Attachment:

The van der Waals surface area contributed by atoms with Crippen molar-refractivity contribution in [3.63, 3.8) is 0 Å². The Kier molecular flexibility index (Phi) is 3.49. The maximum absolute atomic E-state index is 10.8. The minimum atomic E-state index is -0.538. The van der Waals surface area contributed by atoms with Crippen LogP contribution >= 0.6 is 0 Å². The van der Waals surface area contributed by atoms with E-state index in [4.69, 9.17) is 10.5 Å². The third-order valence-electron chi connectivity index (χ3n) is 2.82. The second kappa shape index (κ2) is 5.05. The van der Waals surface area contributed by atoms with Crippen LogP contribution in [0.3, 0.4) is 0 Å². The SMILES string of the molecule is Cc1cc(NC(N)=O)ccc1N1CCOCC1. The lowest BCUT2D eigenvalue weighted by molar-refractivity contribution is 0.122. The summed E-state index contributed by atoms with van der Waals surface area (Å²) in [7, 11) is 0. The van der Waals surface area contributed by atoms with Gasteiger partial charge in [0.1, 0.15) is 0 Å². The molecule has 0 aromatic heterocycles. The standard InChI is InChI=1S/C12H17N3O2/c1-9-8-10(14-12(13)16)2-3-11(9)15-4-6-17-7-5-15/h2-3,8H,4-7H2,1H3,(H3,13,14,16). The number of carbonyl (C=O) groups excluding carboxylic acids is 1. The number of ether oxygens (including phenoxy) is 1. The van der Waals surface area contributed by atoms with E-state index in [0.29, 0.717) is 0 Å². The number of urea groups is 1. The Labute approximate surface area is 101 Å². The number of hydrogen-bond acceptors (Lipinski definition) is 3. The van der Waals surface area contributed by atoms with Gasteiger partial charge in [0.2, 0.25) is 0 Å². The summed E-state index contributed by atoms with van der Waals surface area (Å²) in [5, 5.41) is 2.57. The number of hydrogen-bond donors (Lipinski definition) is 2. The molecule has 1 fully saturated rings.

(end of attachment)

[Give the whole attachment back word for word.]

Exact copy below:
The van der Waals surface area contributed by atoms with Crippen molar-refractivity contribution in [3.63, 3.8) is 0 Å². The Kier molecular flexibility index (Phi) is 3.49. The maximum absolute atomic E-state index is 10.8. The minimum atomic E-state index is -0.538. The van der Waals surface area contributed by atoms with Crippen LogP contribution >= 0.6 is 0 Å². The van der Waals surface area contributed by atoms with E-state index in [4.69, 9.17) is 10.5 Å². The third-order valence-electron chi connectivity index (χ3n) is 2.82. The second kappa shape index (κ2) is 5.05. The van der Waals surface area contributed by atoms with Crippen LogP contribution in [0.3, 0.4) is 0 Å². The SMILES string of the molecule is Cc1cc(NC(N)=O)ccc1N1CCOCC1. The lowest BCUT2D eigenvalue weighted by molar-refractivity contribution is 0.122. The summed E-state index contributed by atoms with van der Waals surface area (Å²) in [7, 11) is 0. The van der Waals surface area contributed by atoms with Gasteiger partial charge in [0.1, 0.15) is 0 Å². The molecule has 0 aromatic heterocycles. The standard InChI is InChI=1S/C12H17N3O2/c1-9-8-10(14-12(13)16)2-3-11(9)15-4-6-17-7-5-15/h2-3,8H,4-7H2,1H3,(H3,13,14,16). The number of carbonyl (C=O) groups excluding carboxylic acids is 1. The number of ether oxygens (including phenoxy) is 1. The van der Waals surface area contributed by atoms with E-state index in [0.29, 0.717) is 0 Å². The number of urea groups is 1. The Labute approximate surface area is 101 Å². The number of hydrogen-bond acceptors (Lipinski definition) is 3. The van der Waals surface area contributed by atoms with Gasteiger partial charge in [0.2, 0.25) is 0 Å². The summed E-state index contributed by atoms with van der Waals surface area (Å²) in [5, 5.41) is 2.57. The number of hydrogen-bond donors (Lipinski definition) is 2. The molecule has 1 fully saturated rings.